W3C home > Mailing lists > Public > www-math@w3.org > March 2008

Re: Exploring new vocabularies for HTML

From: Bruce Miller <bruce.miller@nist.gov>
Date: Mon, 31 Mar 2008 12:56:23 -0400
To: Justin James <j_james@mindspring.com>
Cc: 'Henri Sivonen' <hsivonen@iki.fi>, 'David Carlisle' <davidc@nag.co.uk>, ian@hixie.ch, public-html@w3.org, www-math@w3.org
Message-id: <47F117B7.9080501@nist.gov>

Justin James wrote:
>> Can someone please fill in some of the gaps, here?
>> I get the feeling there's a stage(s) where "Magic Happens"...
> 
> I could not agree more. Right now, we are only accounting for MathML. Even
> when we discuss this issue as not MathML-specific, we are thinking only in
> that context. What's to happen if I come up with my own DOM and want to
> embed it? Do I also have to account for, in my DOM, these kinds of issues?
> Do I submit it to the W3C and hope that the handling rules make it into HTML
> 6?

Hmmm.... On the one hand, I very much sympathize with your
point of view.  However, one can already do some of that now,
modulo interoperability (or lack thereof) of <object>, etal.

On the other hand, I've seen that this provides exactly the
escape hatch that allows "It's optional, small market, ignore it".
Sorry, but Math _is_ special....

No, I take that back, rather,
   Math is _NOT_ special;  it's totally normal!!
Acting like it's special gives us a generation of
kids capable of pushing a Hamburger picture button
on a cash register, but can't calculate 5% tax on $1.00.

[Sorry for the rant :> ]

Pandering to our SVG allies: Drawing is normal too!!! :>


> I propose a much simpler solution that is properly within the spirit of
> HTML.
> 
> Allow the HTML author to embed an OBJECT reference to a parser that handles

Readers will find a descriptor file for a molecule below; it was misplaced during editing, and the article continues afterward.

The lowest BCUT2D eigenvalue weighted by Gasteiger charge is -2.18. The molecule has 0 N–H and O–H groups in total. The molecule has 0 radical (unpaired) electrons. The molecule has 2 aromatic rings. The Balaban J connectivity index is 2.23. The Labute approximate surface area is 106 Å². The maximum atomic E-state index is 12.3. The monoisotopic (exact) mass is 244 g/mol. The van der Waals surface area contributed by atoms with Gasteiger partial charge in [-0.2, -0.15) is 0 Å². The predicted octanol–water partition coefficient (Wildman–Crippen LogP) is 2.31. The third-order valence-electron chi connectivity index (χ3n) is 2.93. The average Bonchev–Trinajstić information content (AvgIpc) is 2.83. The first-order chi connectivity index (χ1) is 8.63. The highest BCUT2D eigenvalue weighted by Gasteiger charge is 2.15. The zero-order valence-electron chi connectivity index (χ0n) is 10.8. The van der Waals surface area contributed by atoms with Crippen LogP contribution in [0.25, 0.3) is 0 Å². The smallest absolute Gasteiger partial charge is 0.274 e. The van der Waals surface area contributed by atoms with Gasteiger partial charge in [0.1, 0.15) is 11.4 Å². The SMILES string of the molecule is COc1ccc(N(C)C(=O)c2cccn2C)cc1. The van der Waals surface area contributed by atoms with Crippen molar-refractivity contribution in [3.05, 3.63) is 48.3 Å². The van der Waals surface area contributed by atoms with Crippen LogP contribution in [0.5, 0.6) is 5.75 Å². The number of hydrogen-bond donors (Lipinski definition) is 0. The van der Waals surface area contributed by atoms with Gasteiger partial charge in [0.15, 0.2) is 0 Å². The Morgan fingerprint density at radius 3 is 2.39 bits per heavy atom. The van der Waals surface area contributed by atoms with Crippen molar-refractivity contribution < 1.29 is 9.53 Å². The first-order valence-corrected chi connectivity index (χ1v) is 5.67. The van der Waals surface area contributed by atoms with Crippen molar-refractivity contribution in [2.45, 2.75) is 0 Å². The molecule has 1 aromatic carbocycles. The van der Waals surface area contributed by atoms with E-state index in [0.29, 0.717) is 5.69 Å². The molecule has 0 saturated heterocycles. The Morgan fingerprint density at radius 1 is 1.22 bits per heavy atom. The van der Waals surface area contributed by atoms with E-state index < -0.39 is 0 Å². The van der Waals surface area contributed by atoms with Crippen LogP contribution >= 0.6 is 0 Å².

> their format. Problem solved. Just because MathML (or *ML) happens to use
> the XML syntax, what right do their authors have to expect that an *HTML
> renderer* will be able to handle it? Why should everyone who writes an HTML
> consuming library or application have to account for every DOM that we
> either hardwire in at this time, or allow to be dynamically used? Why not
> treat non-HTML DOMs the same way we would treat any other non-HTML file
> format, as either something that can be embedded with OBJECT, or something
> that the user agent can download and let the OS handle?
> 
> In other words, what makes MathML (or *ML) so special that we feel the need
> to cater to it in HTML 5? It is *impossible* to properly handle this without
> a "magic happens" style spec, or creating some giant kludge of an embedded
> *ML handling system that allows the authors of "foreign" DOMs to use some
> standardized scripting to control the HTML user agent. In other words, we
> would need to re-create something like ActiveX, Silverlight, Java applets,
> Flash, etc. to allow DOM authors to provide the full handling implementation
> to an HTML user agent in a standardized way. Or we can just use the
> existing, working, and standardized plugin system. I vote for the latter.
> 
> J.Ja
> 
> 
> 


-- 
bruce.miller@nist.gov
http://math.nist.gov/~BMiller/
Received on Monday, 31 March 2008 16:57:39 GMT

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